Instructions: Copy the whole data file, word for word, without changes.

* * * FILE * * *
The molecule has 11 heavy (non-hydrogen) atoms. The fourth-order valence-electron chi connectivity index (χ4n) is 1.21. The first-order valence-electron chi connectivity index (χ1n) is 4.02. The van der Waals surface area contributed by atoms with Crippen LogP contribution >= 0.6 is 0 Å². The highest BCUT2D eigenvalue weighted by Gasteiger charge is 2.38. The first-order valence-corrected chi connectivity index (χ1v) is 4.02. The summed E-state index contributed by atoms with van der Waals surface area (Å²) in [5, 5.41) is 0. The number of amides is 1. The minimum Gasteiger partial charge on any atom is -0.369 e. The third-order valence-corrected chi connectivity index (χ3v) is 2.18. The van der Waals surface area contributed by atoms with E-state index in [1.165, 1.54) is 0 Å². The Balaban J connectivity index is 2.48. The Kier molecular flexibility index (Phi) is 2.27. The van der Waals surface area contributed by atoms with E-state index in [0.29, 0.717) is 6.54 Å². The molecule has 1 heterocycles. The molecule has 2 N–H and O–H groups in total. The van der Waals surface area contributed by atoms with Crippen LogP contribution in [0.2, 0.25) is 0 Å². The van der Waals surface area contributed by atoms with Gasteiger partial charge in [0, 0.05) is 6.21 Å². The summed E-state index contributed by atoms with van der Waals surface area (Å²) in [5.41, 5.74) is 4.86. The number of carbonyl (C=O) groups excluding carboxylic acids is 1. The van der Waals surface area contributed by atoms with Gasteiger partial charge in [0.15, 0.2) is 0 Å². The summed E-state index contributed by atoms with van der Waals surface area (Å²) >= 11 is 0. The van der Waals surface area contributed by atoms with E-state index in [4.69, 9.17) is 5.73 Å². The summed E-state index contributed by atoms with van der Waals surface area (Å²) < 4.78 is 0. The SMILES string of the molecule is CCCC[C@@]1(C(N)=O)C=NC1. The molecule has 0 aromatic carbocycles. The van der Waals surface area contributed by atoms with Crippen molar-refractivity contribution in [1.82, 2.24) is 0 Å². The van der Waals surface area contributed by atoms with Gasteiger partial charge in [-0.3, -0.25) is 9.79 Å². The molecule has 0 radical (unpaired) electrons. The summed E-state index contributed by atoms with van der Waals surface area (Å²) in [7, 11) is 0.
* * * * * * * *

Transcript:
The molecule has 11 heavy (non-hydrogen) atoms. The fourth-order valence-electron chi connectivity index (χ4n) is 1.21. The first-order valence-electron chi connectivity index (χ1n) is 4.02. The van der Waals surface area contributed by atoms with Crippen LogP contribution >= 0.6 is 0 Å². The highest BCUT2D eigenvalue weighted by Gasteiger charge is 2.38. The first-order valence-corrected chi connectivity index (χ1v) is 4.02. The summed E-state index contributed by atoms with van der Waals surface area (Å²) in [5, 5.41) is 0. The number of amides is 1. The minimum Gasteiger partial charge on any atom is -0.369 e. The third-order valence-corrected chi connectivity index (χ3v) is 2.18. The van der Waals surface area contributed by atoms with E-state index in [1.165, 1.54) is 0 Å². The Balaban J connectivity index is 2.48. The Kier molecular flexibility index (Phi) is 2.27. The van der Waals surface area contributed by atoms with E-state index in [0.29, 0.717) is 6.54 Å². The molecule has 1 heterocycles. The molecule has 2 N–H and O–H groups in total. The van der Waals surface area contributed by atoms with Crippen LogP contribution in [0.2, 0.25) is 0 Å². The van der Waals surface area contributed by atoms with Gasteiger partial charge in [0, 0.05) is 6.21 Å². The summed E-state index contributed by atoms with van der Waals surface area (Å²) in [5.41, 5.74) is 4.86. The number of carbonyl (C=O) groups excluding carboxylic acids is 1. The van der Waals surface area contributed by atoms with Gasteiger partial charge in [0.15, 0.2) is 0 Å². The summed E-state index contributed by atoms with van der Waals surface area (Å²) >= 11 is 0. The van der Waals surface area contributed by atoms with E-state index in [4.69, 9.17) is 5.73 Å². The summed E-state index contributed by atoms with van der Waals surface area (Å²) < 4.78 is 0. The SMILES string of the molecule is CCCC[C@@]1(C(N)=O)C=NC1. The molecule has 0 aromatic carbocycles. The van der Waals surface area contributed by atoms with Crippen molar-refractivity contribution in [1.82, 2.24) is 0 Å². The van der Waals surface area contributed by atoms with Gasteiger partial charge in [-0.3, -0.25) is 9.79 Å². The molecule has 0 radical (unpaired) electrons. The summed E-state index contributed by atoms with van der Waals surface area (Å²) in [7, 11) is 0.